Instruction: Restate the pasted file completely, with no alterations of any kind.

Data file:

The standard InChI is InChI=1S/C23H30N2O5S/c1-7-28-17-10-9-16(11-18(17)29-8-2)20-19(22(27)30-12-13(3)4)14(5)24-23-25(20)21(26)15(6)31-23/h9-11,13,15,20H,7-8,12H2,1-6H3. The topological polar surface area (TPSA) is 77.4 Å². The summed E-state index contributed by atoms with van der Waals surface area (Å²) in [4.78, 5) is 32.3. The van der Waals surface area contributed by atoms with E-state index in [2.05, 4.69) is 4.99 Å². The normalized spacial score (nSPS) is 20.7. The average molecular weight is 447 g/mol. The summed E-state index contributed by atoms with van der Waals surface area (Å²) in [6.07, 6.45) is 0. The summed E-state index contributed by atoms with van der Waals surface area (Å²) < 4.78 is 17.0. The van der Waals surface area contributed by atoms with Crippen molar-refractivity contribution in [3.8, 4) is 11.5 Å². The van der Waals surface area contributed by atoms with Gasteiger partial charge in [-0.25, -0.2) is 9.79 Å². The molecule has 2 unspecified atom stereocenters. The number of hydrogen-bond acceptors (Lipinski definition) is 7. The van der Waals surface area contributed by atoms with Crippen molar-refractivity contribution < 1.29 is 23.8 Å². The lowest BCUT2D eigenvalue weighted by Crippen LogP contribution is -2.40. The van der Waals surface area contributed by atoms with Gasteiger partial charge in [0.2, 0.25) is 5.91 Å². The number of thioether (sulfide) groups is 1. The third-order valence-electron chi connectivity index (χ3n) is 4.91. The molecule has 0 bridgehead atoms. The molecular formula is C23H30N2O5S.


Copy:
The standard InChI is InChI=1S/C23H30N2O5S/c1-7-28-17-10-9-16(11-18(17)29-8-2)20-19(22(27)30-12-13(3)4)14(5)24-23-25(20)21(26)15(6)31-23/h9-11,13,15,20H,7-8,12H2,1-6H3. The topological polar surface area (TPSA) is 77.4 Å². The summed E-state index contributed by atoms with van der Waals surface area (Å²) in [4.78, 5) is 32.3. The van der Waals surface area contributed by atoms with E-state index in [2.05, 4.69) is 4.99 Å². The normalized spacial score (nSPS) is 20.7. The average molecular weight is 447 g/mol. The summed E-state index contributed by atoms with van der Waals surface area (Å²) in [6.07, 6.45) is 0. The summed E-state index contributed by atoms with van der Waals surface area (Å²) < 4.78 is 17.0. The van der Waals surface area contributed by atoms with Crippen molar-refractivity contribution in [3.8, 4) is 11.5 Å². The van der Waals surface area contributed by atoms with Gasteiger partial charge in [-0.25, -0.2) is 9.79 Å². The molecule has 2 unspecified atom stereocenters. The number of hydrogen-bond acceptors (Lipinski definition) is 7. The van der Waals surface area contributed by atoms with Crippen molar-refractivity contribution < 1.29 is 23.8 Å². The lowest BCUT2D eigenvalue weighted by Crippen LogP contribution is -2.40. The van der Waals surface area contributed by atoms with Gasteiger partial charge in [0.2, 0.25) is 5.91 Å². The number of thioether (sulfide) groups is 1. The third-order valence-electron chi connectivity index (χ3n) is 4.91. The molecule has 0 bridgehead atoms. The molecular formula is C23H30N2O5S.